6. ^ "Events of Thursday, October 7, 1915". Retrosheet. Retrieved May 13, 2024.
  7. ^ "The 1915 Post-Season Games". Retrosheet. Retrieved May 13, 2024.
  8. ^ "Boston Red Sox Attendance, Stadiums and Park Factors". Baseball-Reference.com. Retrieved March 28, 2024.
  9. ^ "Chicago White Sox Attendance, Stadiums and Park Factors". Baseball-Reference.com. Retrieved March 28, 2024.
  10. ^ "Detroit Tigers Attendance, Stadiums and Park Factors". Baseball-Reference.com. Retrieved March 28, 2024.
  11. ^ "Philadelphia Phillies Attendance, Stadiums and Park Factors". Baseball-Reference.com. Retrieved March 28, 2024.
  12. ^ "San Francisco Giants Attendance, Stadiums and Park Factors". Baseball-Reference.com. Retrieved March 28, 2024.
  13. ^ "Atlanta Braves Attendance, Stadiums and Park Factors". Baseball-Reference.com. Retrieved March 28, 2024.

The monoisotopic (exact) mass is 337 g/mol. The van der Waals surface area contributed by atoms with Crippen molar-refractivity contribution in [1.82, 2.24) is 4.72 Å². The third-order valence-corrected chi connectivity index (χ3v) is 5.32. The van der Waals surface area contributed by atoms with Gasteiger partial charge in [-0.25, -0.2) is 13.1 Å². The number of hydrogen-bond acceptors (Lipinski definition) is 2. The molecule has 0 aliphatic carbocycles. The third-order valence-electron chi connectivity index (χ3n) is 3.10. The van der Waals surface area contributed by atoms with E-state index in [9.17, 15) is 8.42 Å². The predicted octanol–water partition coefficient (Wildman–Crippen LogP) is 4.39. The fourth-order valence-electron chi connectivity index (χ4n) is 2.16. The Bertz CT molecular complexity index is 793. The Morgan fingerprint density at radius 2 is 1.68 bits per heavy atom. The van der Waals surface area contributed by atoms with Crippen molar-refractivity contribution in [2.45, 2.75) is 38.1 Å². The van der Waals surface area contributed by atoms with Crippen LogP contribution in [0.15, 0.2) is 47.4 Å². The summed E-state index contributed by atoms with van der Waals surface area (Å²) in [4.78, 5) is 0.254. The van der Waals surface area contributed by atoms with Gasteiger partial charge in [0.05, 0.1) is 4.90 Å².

14. ^ "Los Angeles Dodgers Attendance, Stadiums and Park Factors". Baseball-Reference.com. Retrieved March 28, 2024.
  15. ^ "New York Yankees Attendance, Stadiums and Park Factors". Baseball-Reference.com. Retrieved March 28, 2024.
  16. ^ "St. Louis Cardinals Attendance, Stadiums and Park Factors". Baseball-Reference.com. Retrieved March 28, 2024.
  17. ^ "Pittsburgh Pirates Attendance, Stadiums and Park Factors". Baseball-Reference.com. Retrieved March 28, 2024.
  18. ^ "Cincinnati Reds Attendance, Stadiums and Park Factors". Baseball-Reference.com. Retrieved March 28, 2024.
  19. ^ "Chicago Cubs Attendance, Stadiums and Park Factors". Baseball-Reference.com. Retrieved March 28, 2024.
  20. ^ "Minnesota Twins Attendance, Stadiums and Park Factors". Baseball-Reference.com. Retrieved March 28, 2024.
  21. ^ "Cleveland Guardians Attendance, Stadiums and Park Factors". Baseball-Reference.com. Retrieved March 28, 2024.
  22. ^ "Baltimore Orioles Attendance, Stadiums and Park Factors". Baseball-Reference.com. Retrieved March 28, 2024.
  23. ^ "Oakland Athletics Attendance, Stadiums and Park Factors". Baseball-Reference.com. Retrieved March 28, 2024.
  24. ^ Pellowski, Michael J (2007). The Little Giant Book of Baseball Facts. United States: Sterling Publishing Co. pp. 352. ISBN 9781402742736.

External links


This page was last edited on 7 June 2024, at 13:43